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- British film and television actress
Almost as soon as the words “this is a true story” appear on screen in the opening moments of Landscapers, one of them, “true,” starts to dissolve, fading away until it disappears completely. This Sky Atlantic series, written by Ed Sinclair and starring Olivia Colman, his wife, may be rooted in a real-life case, but it could hardly be further from the spate of perfunctory true-crime procedurals currently swarming the TV schedules: the “story” that follows has the unsettling quality of a bad dream, one minute realistic, the next almost hallucinatory.
When we first meet Susan (Colman) and Christopher Edwards (David Thewlis), they are living in a shabby pied-à-terre in Lille, wearing beige cardigans, eating tuna and sweetcorn sandwiches on “normal bread” and scraping by on stilted conversational French. “Vous pouvez répéter la question?” Christopher asks a prospective employer during one stomach-clenchingly awkward job interview scene.
One room of their apartment is a shrine to the macho heroes of old Hollywood westerns, filled with film ephemera and black and white portraits of Gary Cooper. In one early scene, Susan, played with that open, sunny guilelessness that Colman does so well, barely flinches before spending $175 on an original poster for High Noon, just like the one she had on her wall when she was a young girl, despite the couple being in patently dire financial straits.
It’s this “cash flow situation” that prompts Christopher to make a phone call to his stepmother back in England, which he begins with the ominous proviso “promise me you won’t tell the police.” Her next move, of course, is to do precisely that, because what he has relayed to her contains a macabre confession: “He buried his wife’s parents in a garden in Nottingham 15 years ago.” Susan and Christopher dutifully return to England using Eurostar tickets paid for by the police; when they arrive in custody, they must each relay their story. “Just tell them the truth,” Christopher tells his wife, a line that gets echoed and repeated over and over, sometimes sounding comforting and warm, sometimes sinister.
The truth, though, is a slippery thing, and Susan has a habit of turning scenes from her life into cinematic set-pieces that become more real to her than bare facts. As she retreats into this comforting world, scenes start to take on the aesthetic of the classic films that she loves, or are intercut with clips from the films themselves. When she reminisces about the beginning of her relationship with her husband, they become characters in a black and white romance, though sometimes Christopher is framed as a Cooper-esque cowboy hero, her model of masculinity, and Susan becomes the shrinking damsel. The events of the night her parents were killed play out alternately as Western, horror film or schlocky B-movie, complete with overblown dialogue and splatters of blood.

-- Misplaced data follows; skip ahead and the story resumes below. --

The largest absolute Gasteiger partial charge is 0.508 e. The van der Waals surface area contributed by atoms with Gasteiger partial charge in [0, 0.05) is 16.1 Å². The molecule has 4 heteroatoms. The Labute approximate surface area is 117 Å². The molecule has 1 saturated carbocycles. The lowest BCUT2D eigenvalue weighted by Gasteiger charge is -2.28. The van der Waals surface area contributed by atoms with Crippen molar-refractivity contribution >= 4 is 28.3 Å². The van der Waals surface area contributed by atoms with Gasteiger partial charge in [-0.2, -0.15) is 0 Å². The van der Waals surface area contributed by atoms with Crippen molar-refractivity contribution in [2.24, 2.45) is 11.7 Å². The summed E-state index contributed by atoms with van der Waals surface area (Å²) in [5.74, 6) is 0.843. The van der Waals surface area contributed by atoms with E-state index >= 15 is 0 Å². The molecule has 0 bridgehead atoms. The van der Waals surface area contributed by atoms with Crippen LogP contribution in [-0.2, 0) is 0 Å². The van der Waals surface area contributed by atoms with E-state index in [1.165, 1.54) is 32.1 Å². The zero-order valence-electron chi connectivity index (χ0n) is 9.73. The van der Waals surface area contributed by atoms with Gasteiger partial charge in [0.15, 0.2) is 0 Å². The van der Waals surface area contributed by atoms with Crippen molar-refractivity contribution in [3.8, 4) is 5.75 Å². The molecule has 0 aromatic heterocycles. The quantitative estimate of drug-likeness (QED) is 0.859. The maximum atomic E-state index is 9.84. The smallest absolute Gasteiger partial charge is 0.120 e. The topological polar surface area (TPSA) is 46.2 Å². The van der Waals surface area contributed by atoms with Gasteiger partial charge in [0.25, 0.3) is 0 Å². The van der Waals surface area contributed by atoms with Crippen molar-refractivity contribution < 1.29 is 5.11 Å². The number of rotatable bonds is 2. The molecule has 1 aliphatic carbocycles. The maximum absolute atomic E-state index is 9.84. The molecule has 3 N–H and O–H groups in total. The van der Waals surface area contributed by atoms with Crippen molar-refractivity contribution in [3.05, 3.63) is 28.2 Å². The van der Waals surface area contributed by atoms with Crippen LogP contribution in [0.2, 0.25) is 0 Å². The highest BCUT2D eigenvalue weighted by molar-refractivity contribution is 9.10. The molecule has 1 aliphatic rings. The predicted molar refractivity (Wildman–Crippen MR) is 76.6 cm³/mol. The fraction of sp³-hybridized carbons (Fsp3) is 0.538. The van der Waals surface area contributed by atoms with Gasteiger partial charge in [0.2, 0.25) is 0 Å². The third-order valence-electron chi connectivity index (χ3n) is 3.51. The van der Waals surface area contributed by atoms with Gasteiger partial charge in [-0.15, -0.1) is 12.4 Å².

The couple, with their tendency to speak in cagily polite euphemisms (criminal charges would be “a pickle,” Susan is “fragile”), maintain their innocence during their respective interrogation scenes, led by Kate O’Flynn’s no bulls**t police officer, but a pattern of odd details soon emerges. Why did Susan open a joint bank account with her mother in the days after her death? And if their assertion that the killing was accidental is true, then why were both victims shot at the same angle?
When each of the Edwardses tells their story to O’Flynn’s character and her colleague (Samuel Anderson), their version of events plays out in a deliberately heightened reconstruction, with the pair of police officers often peering in through the open doors or windows of the set; sometimes the camera pans out to reveal the soundstage where it has been built.
There are plenty of other hyper-stylised moments - characters have a habit of addressing the camera while an ensemble carries on behind them, or standing to their feet after having been shot, performing their own deaths in different ways. Sinclair and director Will Sharpe rarely make the obvious choice when staging these scenes, which acquire a dreamlike logic of their own, working in tandem with clever production and sound design (like the gun shots that accompany anything from a fatal blow to pressing ‘send’ on a life-changing email). The result is often strange but always engrossing - what might otherwise have turned out as another based-on-a-true-story series is instead relentlessly original.
Landscapers is on Sky Atlantic and available to stream on Now from December 7